Like everyone who was in that artificially silent environment that was the flight deck of a shuttle, unexpected sounds caused unexpected results.
The Engineer cursed.
The Pilot, Myrtle, hesitated for a moment, as if not quite sure what to do, highlighting the fact she had not been in such a situation before, but quickly recovered, and brought up the incoming object on screen.
Note to self: amend the training program to allow for random objects to come out of nowhere.
We all looked at the object. Myrtle should have been taking us into the freighter, but had got overawed by the not easily identifiable ship approaching.
“Our ship will take care of the problem,” I said. “Take us into the freighter.”
AS if surprised that she should be asked to do so, she realised it was not her job to be staring at the screen, and muttered, “Oh, yes,” before resuming our passage.
Another note to self: Proper command structures and language should be used at all times.
A minute or so later we were in the cargo bay and the cargo doors were closing. Once closed and the atmosphere adjusted, the deck would become a hive of activity.
There was still a static picture of the craft on the screen, and it was one I’d seen before, an old vessel that dated back over a hundred years. I’d seen it in a space museum on the moon.
I was tempted to ask the Captain what was happening, but knew that to interrupt would not be worth the reprimand.
The engineer had seen one before too. “You don’t see those craft very often, if at all. Or this far out in space. They only had a limited trave distance, didn’t they?”
“Unless someone had been tinkering.” Several had been built as exploration ships, but the majority were freighters, used to build the outer colonies on the nearest planets.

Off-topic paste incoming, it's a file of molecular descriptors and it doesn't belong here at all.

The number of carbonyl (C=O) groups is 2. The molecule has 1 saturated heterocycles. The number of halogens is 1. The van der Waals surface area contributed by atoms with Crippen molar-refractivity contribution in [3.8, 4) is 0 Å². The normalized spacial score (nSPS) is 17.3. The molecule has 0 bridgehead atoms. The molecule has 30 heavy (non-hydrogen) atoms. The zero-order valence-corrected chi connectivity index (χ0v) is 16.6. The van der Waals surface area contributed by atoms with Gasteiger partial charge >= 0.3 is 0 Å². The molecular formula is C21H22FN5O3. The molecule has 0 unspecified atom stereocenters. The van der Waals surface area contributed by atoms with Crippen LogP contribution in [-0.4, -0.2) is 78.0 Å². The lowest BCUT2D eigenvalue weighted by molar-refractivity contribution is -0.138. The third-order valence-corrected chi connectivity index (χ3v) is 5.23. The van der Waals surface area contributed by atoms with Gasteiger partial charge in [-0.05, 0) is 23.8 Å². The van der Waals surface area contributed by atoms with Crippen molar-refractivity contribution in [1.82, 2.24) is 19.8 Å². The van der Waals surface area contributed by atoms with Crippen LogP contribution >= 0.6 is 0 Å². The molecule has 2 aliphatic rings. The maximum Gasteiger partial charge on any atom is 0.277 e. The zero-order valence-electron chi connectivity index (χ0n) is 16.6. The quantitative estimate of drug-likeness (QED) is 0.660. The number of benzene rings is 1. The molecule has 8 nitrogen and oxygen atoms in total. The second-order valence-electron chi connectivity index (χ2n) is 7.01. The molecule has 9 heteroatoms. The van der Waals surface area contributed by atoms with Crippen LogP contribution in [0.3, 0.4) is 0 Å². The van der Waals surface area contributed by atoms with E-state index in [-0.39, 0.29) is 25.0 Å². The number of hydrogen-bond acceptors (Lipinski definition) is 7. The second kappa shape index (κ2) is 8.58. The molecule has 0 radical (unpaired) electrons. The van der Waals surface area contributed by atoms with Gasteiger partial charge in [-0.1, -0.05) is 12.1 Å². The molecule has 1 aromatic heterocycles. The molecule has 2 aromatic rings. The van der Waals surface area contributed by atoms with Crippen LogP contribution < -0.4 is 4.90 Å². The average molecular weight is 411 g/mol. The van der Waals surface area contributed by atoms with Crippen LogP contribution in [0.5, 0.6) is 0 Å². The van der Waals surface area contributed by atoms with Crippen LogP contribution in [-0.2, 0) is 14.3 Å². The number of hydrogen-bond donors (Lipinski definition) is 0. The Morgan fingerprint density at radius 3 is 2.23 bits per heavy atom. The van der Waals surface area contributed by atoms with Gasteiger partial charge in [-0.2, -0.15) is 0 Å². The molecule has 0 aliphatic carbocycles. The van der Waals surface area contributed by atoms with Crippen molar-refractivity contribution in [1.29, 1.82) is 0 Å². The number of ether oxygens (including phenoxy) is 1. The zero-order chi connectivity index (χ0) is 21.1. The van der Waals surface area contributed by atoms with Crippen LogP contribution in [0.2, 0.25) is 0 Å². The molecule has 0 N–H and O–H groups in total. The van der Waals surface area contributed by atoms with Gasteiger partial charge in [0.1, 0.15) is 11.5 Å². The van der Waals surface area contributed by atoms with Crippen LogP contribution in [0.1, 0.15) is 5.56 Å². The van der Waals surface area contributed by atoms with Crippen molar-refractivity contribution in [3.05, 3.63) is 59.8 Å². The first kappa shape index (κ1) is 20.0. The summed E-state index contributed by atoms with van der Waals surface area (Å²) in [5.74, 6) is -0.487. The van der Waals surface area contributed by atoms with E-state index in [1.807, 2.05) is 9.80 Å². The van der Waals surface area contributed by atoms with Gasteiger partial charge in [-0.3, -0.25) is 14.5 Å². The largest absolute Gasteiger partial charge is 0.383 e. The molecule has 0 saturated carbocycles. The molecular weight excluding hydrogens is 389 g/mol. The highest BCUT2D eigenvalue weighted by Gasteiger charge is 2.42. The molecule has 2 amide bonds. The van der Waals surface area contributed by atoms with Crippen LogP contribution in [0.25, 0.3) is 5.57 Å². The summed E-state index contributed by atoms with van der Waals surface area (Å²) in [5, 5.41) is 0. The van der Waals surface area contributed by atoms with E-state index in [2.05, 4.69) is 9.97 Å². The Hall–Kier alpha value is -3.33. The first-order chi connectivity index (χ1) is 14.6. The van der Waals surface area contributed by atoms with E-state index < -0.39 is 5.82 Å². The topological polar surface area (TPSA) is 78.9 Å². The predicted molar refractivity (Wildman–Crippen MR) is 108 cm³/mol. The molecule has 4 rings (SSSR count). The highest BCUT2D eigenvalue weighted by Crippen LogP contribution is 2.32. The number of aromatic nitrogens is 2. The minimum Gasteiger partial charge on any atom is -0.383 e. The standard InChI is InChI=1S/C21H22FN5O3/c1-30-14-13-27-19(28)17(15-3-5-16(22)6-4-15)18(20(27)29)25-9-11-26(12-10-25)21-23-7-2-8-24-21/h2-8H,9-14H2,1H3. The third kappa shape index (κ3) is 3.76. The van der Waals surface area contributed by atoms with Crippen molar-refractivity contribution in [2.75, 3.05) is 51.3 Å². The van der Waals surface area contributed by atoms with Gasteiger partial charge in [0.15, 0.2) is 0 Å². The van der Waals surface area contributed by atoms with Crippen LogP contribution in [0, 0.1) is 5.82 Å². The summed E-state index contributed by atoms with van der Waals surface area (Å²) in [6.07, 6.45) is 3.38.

A new drive would enable it to travel to the outer rim of our galaxy, but not much further if there were no readily available fuel supplies. Those that were available were tightly regulated by space command.
Cargo doors closed, deck pressurised, suddenly the whole deck was alive with people and machinery, our people meeting with the freighter crew and arranging for the cargo for Venus to be loaded. Myrtle was to stay with the shuttle, monitoring the loading.
I went down the ramp and was greeted by the first officer of the freighter, a chap I’d once served with, Jacko Miles. Jacko loved being in space, but no longer interested in the machinations of Space Command. The simple life of a freighter first officer was all he desired.
Except his face, right now, had the visual lines of worry.
“What happened?” We were past the usual introductions, and general bonhomie.
“Stopped, boarded, and a crate removed.”
“What was in the crate?”
“No one is saying, but whatever it was, it must have been important to attack us for it.”
My private communicator vibrated in my pocket. The captain was calling, and didn’t want anyone else listening in.
“Just give me a moment,” I said taking the communicator out of my pocket and answering the call. “Yes sir?”
“We have a problem.”
And in that moment, I had to agree with him. Jacko now had his hands in the air, and behind him were two people with hand held weapons trained on him, and me.
© Charles Heath 2020-2021